Four of Our “Nine Principles of Forgiveness Education”
We present here the first four of our Nine Principles Underlying Forgiveness Education as practiced in the forgiveness programs we are implementing in countries around the world. In the next post we examine the final five. Most of the principles are taken from two books: Forgiveness Therapy by R. Enright and R. Fitzgibbons, published by the American Psychological Association (APA) in January of 2015 and The Forgiving Life by R. Enright, also by APA.
1) What is discussed initially does not center personally on the child, but instead on story characters. The child sees first that story characters have conflicts. Next the child sees that there are many ways to solve and deal with conflicts and forgiveness is one of those ways. Next, the child sees that forgiveness does not directly solve a situation of injustice. Instead, forgiveness is one way of dealing with the consequences of injustice.
2) Once a child understands what forgiveness is and what it is not and understands the nature of interpersonal conflict (when one person acts badly, others can be hurt), he or she is ready to explore the pathway of forgiveness, the “how to” of forgiveness. This, again, is best taught by having the child first see others (story characters) go through forgiveness as a way to model it.
3) It is my opinion, and perhaps this could also be tested scientifically but to date has not, that children will learn better if you as the teacher first practice forgiveness before teaching it. A soccer coach who has never played the game might prove to be less effective than someone who has been immersed in the game. It probably is the same with forgiveness. So, the challenge is for you to be a forgiver first and then a teacher of forgiveness.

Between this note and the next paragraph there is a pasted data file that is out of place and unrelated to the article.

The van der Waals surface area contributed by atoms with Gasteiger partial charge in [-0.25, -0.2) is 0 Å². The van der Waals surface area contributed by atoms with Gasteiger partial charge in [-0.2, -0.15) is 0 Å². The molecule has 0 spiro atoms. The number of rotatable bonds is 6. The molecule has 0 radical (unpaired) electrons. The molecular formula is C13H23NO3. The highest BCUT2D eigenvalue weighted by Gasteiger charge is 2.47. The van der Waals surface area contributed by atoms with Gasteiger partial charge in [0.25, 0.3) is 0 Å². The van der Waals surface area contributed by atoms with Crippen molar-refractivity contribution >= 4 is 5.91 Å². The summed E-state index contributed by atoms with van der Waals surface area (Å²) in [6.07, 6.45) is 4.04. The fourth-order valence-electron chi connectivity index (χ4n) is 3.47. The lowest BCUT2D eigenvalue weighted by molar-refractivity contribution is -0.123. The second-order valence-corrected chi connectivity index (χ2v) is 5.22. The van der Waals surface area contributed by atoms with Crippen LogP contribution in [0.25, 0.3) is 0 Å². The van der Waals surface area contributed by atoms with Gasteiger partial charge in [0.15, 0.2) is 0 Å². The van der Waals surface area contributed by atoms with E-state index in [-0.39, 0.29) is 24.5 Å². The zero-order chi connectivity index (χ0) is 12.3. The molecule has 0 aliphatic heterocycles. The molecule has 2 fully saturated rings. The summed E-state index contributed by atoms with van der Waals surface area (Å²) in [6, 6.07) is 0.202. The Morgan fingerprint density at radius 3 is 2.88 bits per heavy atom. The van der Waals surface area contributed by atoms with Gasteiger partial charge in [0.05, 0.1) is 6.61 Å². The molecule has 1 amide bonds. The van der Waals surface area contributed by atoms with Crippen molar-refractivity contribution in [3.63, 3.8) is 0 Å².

Enright, Robert D. (2012-07-05). The Forgiving Life (APA Lifetools) (Kindle Locations 5015-5018). American Psychological Association. Kindle Edition.
4) Throughout the implementation of forgiveness education, you make the important distinction between learning about forgiveness and choosing to practice it in certain contexts. The program is careful to emphasize the distinction between forgiveness and reconciliation. A child does not reconcile with an unrepentant child who bullies, for example.
Enright, Robert D. (2012-07-05). The Forgiving Life (APA Lifetools) (Kindle Locations 5053-5056). American Psychological Association. Kindle Edition.
It is obvious that this is a step-by-step systematic process to help children learn about forgiveness. Congratulations on such careful thinking on behalf of children, peace, and the world.
I especially like point 3 which comes down to practice what you preach. Nice challenge to any teacher or parent.
The distinction between learning about forgiveness and choosing to practice it is important. Your approach remains consistent with the current philosophical thinking that forgiveness supererogatory in that it is not required under all circumstances for all people (as justice is). Your approach helps children to learn not to be pressured into forgiving.
Good point, Nadine. Forgiveness education could degenerate into a “now you must forgive” expectation. That would be a distortion of what forgiveness is.